Shortly after President Trump took office Amazon reported that it was sold out of the book Nineteen Eighty-Four, as many wondered if his election signaled that the dystopian society depicted in that work of fiction was now reality in the United States in 2017. However, another mid 20th Century dystopian novel – Brave New World – may be the more accurate reference. For example, in a seminal work of media culture the Chair of New York University’s Department of Culture and Communication argued,

There were two landmark dystopian novels written by brilliant British cultural critics – Brave New World by Aldous Huxley and Nineteen Eighty-Four by George Orwell – and we Americans had mistakenly feared and obsessed over the vision portrayed in the latter book (an information-censoring, movement-restricting, individuality-emaciating state) rather than the former (a technology-sedating, consumption-engorging, instant-gratifying bubble)…. What Orwell feared were those who would ban books. What Huxley feared was that there would be no reason to ban a book, for there would be no one who wanted to read one. Orwell feared those who would deprive us of information. Huxley feared those who would give us so much that we would be reduced to passivity and egoism. Orwell feared that the truth would be concealed from us. Huxley feared the truth would be drowned in a sea of irrelevance. Orwell feared we would become a captive culture. Huxley feared we would become a trivial culture.”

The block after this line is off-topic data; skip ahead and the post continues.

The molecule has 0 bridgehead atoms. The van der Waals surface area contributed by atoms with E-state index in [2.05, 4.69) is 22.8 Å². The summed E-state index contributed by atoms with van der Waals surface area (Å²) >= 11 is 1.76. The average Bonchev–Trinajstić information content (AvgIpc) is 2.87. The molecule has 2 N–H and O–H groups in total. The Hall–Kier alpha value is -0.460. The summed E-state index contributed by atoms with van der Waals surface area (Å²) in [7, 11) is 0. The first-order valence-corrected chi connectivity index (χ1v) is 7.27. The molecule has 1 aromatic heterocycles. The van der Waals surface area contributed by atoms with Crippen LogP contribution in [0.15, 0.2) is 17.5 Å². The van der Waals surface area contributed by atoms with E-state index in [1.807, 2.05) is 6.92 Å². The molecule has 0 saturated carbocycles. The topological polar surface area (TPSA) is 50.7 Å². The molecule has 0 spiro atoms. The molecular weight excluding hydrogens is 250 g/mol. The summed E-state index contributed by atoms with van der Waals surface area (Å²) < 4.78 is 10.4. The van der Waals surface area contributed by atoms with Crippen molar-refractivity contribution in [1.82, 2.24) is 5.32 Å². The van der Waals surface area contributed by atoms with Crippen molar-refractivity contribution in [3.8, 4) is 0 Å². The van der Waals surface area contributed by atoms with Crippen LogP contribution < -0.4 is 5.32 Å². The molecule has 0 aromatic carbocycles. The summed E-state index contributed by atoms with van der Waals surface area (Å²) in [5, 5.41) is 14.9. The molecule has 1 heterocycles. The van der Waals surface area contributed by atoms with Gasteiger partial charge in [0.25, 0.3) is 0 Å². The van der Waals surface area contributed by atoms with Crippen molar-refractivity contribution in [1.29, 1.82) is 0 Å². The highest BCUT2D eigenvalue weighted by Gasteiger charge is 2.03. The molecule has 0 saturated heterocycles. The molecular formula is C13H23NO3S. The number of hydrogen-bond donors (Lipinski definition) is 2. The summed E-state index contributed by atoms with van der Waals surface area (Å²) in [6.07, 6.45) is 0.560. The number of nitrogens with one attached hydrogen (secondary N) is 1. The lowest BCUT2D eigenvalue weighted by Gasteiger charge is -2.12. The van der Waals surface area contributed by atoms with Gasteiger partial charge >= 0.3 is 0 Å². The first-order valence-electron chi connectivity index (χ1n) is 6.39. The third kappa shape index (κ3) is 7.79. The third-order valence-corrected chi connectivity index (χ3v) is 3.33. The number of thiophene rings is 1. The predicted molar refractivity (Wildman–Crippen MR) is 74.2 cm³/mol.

–Neil Postman, Amusing Ourselves to Death, p. vii.

The College of Social Sciences recently hosted the first Dean’s Office Book Club, and we discussed these books and Postman’s analysis. We asked folks for their thoughts on which book is the more accurate reflection of the U.S. today? Both books? Neither? Professor and Anthropology Chair Roberto Gonzalez and I co-facilitated the discussion; Professor Gonzalez assigned both books to his ANTH 136: Thought Control in Contemporary Society class this semester. We had a great discussion!